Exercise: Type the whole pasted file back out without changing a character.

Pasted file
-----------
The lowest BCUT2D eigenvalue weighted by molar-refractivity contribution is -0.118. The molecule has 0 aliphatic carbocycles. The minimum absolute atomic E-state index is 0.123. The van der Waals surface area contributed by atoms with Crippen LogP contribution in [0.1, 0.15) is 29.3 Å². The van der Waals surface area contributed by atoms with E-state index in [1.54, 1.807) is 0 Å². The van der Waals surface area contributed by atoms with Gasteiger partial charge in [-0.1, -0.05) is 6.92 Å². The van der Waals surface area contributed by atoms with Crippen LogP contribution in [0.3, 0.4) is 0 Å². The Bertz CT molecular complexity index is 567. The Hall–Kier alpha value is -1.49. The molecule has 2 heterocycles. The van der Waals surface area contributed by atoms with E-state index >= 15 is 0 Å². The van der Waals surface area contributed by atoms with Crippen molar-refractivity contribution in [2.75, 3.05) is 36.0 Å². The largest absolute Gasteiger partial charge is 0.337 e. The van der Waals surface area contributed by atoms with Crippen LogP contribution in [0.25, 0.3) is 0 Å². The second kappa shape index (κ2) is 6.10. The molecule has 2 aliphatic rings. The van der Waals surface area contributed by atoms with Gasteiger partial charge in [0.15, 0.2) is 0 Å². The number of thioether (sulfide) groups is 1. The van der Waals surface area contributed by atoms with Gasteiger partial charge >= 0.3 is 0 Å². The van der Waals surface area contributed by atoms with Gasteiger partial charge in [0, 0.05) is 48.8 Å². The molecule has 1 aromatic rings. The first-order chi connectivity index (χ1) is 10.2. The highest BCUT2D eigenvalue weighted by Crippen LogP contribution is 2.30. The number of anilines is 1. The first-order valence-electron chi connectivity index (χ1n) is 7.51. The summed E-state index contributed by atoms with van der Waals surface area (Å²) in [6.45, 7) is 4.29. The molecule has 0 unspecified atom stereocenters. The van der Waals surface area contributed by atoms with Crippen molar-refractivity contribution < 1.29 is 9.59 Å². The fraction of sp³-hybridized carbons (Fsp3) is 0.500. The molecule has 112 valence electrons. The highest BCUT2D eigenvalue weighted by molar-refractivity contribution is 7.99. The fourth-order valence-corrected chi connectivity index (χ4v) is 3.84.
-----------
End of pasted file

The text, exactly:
The lowest BCUT2D eigenvalue weighted by molar-refractivity contribution is -0.118. The molecule has 0 aliphatic carbocycles. The minimum absolute atomic E-state index is 0.123. The van der Waals surface area contributed by atoms with Crippen LogP contribution in [0.1, 0.15) is 29.3 Å². The van der Waals surface area contributed by atoms with E-state index in [1.54, 1.807) is 0 Å². The van der Waals surface area contributed by atoms with Gasteiger partial charge in [-0.1, -0.05) is 6.92 Å². The van der Waals surface area contributed by atoms with Crippen LogP contribution in [0.3, 0.4) is 0 Å². The Bertz CT molecular complexity index is 567. The Hall–Kier alpha value is -1.49. The molecule has 2 heterocycles. The van der Waals surface area contributed by atoms with E-state index >= 15 is 0 Å². The van der Waals surface area contributed by atoms with Crippen molar-refractivity contribution in [2.75, 3.05) is 36.0 Å². The largest absolute Gasteiger partial charge is 0.337 e. The van der Waals surface area contributed by atoms with Crippen LogP contribution in [0.25, 0.3) is 0 Å². The second kappa shape index (κ2) is 6.10. The molecule has 2 aliphatic rings. The van der Waals surface area contributed by atoms with Gasteiger partial charge in [0.15, 0.2) is 0 Å². The number of thioether (sulfide) groups is 1. The van der Waals surface area contributed by atoms with Gasteiger partial charge >= 0.3 is 0 Å². The van der Waals surface area contributed by atoms with Gasteiger partial charge in [0, 0.05) is 48.8 Å². The molecule has 1 aromatic rings. The first-order chi connectivity index (χ1) is 10.2. The highest BCUT2D eigenvalue weighted by Crippen LogP contribution is 2.30. The number of anilines is 1. The first-order valence-electron chi connectivity index (χ1n) is 7.51. The summed E-state index contributed by atoms with van der Waals surface area (Å²) in [6.45, 7) is 4.29. The molecule has 0 unspecified atom stereocenters. The van der Waals surface area contributed by atoms with Crippen molar-refractivity contribution < 1.29 is 9.59 Å². The fraction of sp³-hybridized carbons (Fsp3) is 0.500. The molecule has 112 valence electrons. The highest BCUT2D eigenvalue weighted by molar-refractivity contribution is 7.99. The fourth-order valence-corrected chi connectivity index (χ4v) is 3.84.